The 2013 update of the Infection Prevention and Control (IP&C) Guideline outlined recommendations to prevent the spread of CF respiratory pathogens. We aimed to investigate the current infection control practices used in Australian and New Zealand (NZ) CF centers.
Two online surveys were distributed to Australian and NZ CF centers regarding the uptake of selected IP&C recommendations. One survey was distributed to all the Medical Directors and Lead CF Nurses and the second survey was distributed to all the Lead CF Physiotherapists.
The response rate was 60% (60/100) for medical/nursing and 58% (14/24) for physiotherapy. Over 90% (55/60) of CF centers followed CF-specific infection control guidelines and consistent infection control practices were seen in most CF centers; 76% (41/54) had implemented segregation strategies for ambulatory care and no CF centers housed people with CF in shared inpatient accommodation. However, the application of contact precautions (wearing gloves and apron/gown) by healthcare professionals when reviewing a CF person was variable between CF center respondents but was most often used when seeing CF persons with MRSA infection in both ambulatory care and hospital admission (20/50, 40% and 42/45, 93% of CF centers, respectively). Mask wearing by people with CF was implemented into 61% (36/59) of centers. Hospital rooms were cleaned daily in 79% (37/47) of CF centers and the ambulatory care consult rooms were always cleaned between consults (49/49, 100%) and at the end of the clinic session (51/51, 100%); however the staff member tasked with cleaning changed with 37% (18/49) of CF centers responding that CF multidisciplinary team (MDT) members cleaned between patients whereas at the end of the clinic session, only 12% (6/51) of the CF MDT cleaned the consult room.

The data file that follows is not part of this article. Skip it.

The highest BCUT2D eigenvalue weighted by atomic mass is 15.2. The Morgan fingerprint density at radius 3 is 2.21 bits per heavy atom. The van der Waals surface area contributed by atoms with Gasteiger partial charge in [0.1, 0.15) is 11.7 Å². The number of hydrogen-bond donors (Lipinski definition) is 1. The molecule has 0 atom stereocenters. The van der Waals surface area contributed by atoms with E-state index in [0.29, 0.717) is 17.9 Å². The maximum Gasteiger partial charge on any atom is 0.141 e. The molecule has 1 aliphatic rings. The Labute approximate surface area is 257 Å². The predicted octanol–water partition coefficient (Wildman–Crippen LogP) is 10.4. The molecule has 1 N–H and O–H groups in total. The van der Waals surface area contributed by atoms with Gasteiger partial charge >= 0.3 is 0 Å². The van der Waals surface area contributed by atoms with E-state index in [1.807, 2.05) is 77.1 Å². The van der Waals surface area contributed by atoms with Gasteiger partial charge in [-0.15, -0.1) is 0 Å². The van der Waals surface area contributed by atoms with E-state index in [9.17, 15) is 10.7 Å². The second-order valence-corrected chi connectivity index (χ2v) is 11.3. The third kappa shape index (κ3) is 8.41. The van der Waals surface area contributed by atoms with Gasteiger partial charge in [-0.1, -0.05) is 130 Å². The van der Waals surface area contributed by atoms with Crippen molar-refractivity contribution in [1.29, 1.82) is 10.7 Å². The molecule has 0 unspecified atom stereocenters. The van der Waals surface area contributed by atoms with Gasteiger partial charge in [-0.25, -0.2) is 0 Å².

Overall, Australian and NZ CF centers have adopted many recommendations from the IP&C. Although, the application of contact precautions was inconsistent and had overall a low level of adoption in CF centers. In ~‚ÄČ25% of centers, mixed waiting areas occurred in the ambulatory care. Given the variability of responses, additional work is required to achieve greater consistency between centers.